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Hit the Books

Inexpensive Web-based tools that will help you with your accounting tasks

Fire your accountant! Well, maybe not, but you may not need to rely on him or her as much as you think. You can simplify paying your bills and receiving payments from clients with a little creative accounts-payable and -receivable. Many Web services offer inexpensive tools that will save you from some check-writing and trips to the bank. Take a look at your options:

X.com, formerly PayPal.com, is a familiar form of currency exchange for auction users, but did you know the company also offers business accounts? In addition to enabling you to send bills to customers, X.com will allow your customers to submit payments via your Web site and access a 24/7 customer service call center. Hoping to institute affiliate commissions, customer rebates or pay-to-surf rewards? X.com's "Batch Pay" feature allows you to make electronic payments via e-mail. In return for all these features, X.com charges a 1.9 percent fee on incoming payments.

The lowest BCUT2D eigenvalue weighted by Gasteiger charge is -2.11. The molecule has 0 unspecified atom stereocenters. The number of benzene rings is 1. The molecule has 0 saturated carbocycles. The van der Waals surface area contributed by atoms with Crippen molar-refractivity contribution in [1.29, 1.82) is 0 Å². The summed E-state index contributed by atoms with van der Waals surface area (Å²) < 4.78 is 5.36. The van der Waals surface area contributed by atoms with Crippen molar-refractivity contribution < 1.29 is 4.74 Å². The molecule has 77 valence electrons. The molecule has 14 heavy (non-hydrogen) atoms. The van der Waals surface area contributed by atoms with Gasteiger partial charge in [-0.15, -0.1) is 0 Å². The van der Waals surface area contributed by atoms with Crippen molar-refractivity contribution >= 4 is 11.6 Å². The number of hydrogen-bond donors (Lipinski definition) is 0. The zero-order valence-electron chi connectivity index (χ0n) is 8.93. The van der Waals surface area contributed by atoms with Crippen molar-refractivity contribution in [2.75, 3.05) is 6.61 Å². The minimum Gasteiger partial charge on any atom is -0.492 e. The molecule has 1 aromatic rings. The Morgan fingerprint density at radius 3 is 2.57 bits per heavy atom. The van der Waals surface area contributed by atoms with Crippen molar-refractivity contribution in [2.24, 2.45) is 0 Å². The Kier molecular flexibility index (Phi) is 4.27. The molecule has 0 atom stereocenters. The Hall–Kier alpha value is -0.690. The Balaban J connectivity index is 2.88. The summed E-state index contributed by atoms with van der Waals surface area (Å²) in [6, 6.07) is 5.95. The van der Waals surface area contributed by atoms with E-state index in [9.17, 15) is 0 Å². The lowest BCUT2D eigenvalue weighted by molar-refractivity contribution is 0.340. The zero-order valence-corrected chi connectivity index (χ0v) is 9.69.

For both online and real-world sales, iEscrow.com adds an extra level of arbitration and security for any product or service and is especially useful for precious or expensive goods. For a service fee of about $2.50, the buyer and seller can both feel more secure about exchanging money. Buyers can be certain to receive exactly what they want to purchase, and sellers can protect themselves from fraudulent credit card or check transactions. With iEscrow, you'll also be able to process international purchases for your business in U.S. dollars.

Targeting the business user, OneCore.com hopes to be the one-stop bank, loan officer, accounts manager and payroll department for your entire office. OneCore handles cash accounts as well as bill payment and credits, but it also takes care of your company's paychecks, 401(k) plan and more. The site can even direct you to an appropriate credit card or business loan. Though at times unresponsive, the OneCore site has the potential to save you a lot of precious time and money.


Karen Solomon is a San Francisco-based freelance writer whose work has appeared in numerous publications, including The Industry Standard and Wired News.

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